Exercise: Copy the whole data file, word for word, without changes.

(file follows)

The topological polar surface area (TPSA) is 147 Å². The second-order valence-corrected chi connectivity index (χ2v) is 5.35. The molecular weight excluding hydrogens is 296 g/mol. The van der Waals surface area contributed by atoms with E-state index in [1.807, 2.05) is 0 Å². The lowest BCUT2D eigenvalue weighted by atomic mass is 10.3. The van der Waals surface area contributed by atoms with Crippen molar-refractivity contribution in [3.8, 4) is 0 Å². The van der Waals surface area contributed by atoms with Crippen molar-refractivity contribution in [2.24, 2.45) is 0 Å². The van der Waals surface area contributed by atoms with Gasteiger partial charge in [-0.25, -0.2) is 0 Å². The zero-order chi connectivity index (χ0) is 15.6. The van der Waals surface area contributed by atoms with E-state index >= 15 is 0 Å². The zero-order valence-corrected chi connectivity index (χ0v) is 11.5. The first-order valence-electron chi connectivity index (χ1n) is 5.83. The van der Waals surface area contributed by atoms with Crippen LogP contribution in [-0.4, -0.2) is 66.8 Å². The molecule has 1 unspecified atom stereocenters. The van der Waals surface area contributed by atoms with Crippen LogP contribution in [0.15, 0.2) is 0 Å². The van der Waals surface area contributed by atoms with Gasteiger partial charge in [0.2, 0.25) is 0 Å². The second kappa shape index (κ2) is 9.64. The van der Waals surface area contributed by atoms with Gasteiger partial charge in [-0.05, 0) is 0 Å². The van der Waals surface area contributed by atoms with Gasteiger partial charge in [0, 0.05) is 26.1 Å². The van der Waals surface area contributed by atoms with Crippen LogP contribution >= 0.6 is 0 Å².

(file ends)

The topological polar surface area (TPSA) is 147 Å². The second-order valence-corrected chi connectivity index (χ2v) is 5.35. The molecular weight excluding hydrogens is 296 g/mol. The van der Waals surface area contributed by atoms with E-state index in [1.807, 2.05) is 0 Å². The lowest BCUT2D eigenvalue weighted by atomic mass is 10.3. The van der Waals surface area contributed by atoms with Crippen molar-refractivity contribution in [3.8, 4) is 0 Å². The van der Waals surface area contributed by atoms with Crippen molar-refractivity contribution in [2.24, 2.45) is 0 Å². The van der Waals surface area contributed by atoms with Gasteiger partial charge in [-0.25, -0.2) is 0 Å². The zero-order chi connectivity index (χ0) is 15.6. The van der Waals surface area contributed by atoms with E-state index >= 15 is 0 Å². The zero-order valence-corrected chi connectivity index (χ0v) is 11.5. The first-order valence-electron chi connectivity index (χ1n) is 5.83. The van der Waals surface area contributed by atoms with Crippen LogP contribution in [-0.4, -0.2) is 66.8 Å². The molecule has 1 unspecified atom stereocenters. The van der Waals surface area contributed by atoms with Crippen LogP contribution in [0.15, 0.2) is 0 Å². The van der Waals surface area contributed by atoms with Gasteiger partial charge in [0.2, 0.25) is 0 Å². The second kappa shape index (κ2) is 9.64. The van der Waals surface area contributed by atoms with Gasteiger partial charge in [-0.05, 0) is 0 Å². The van der Waals surface area contributed by atoms with Gasteiger partial charge in [0, 0.05) is 26.1 Å². The van der Waals surface area contributed by atoms with Crippen LogP contribution >= 0.6 is 0 Å².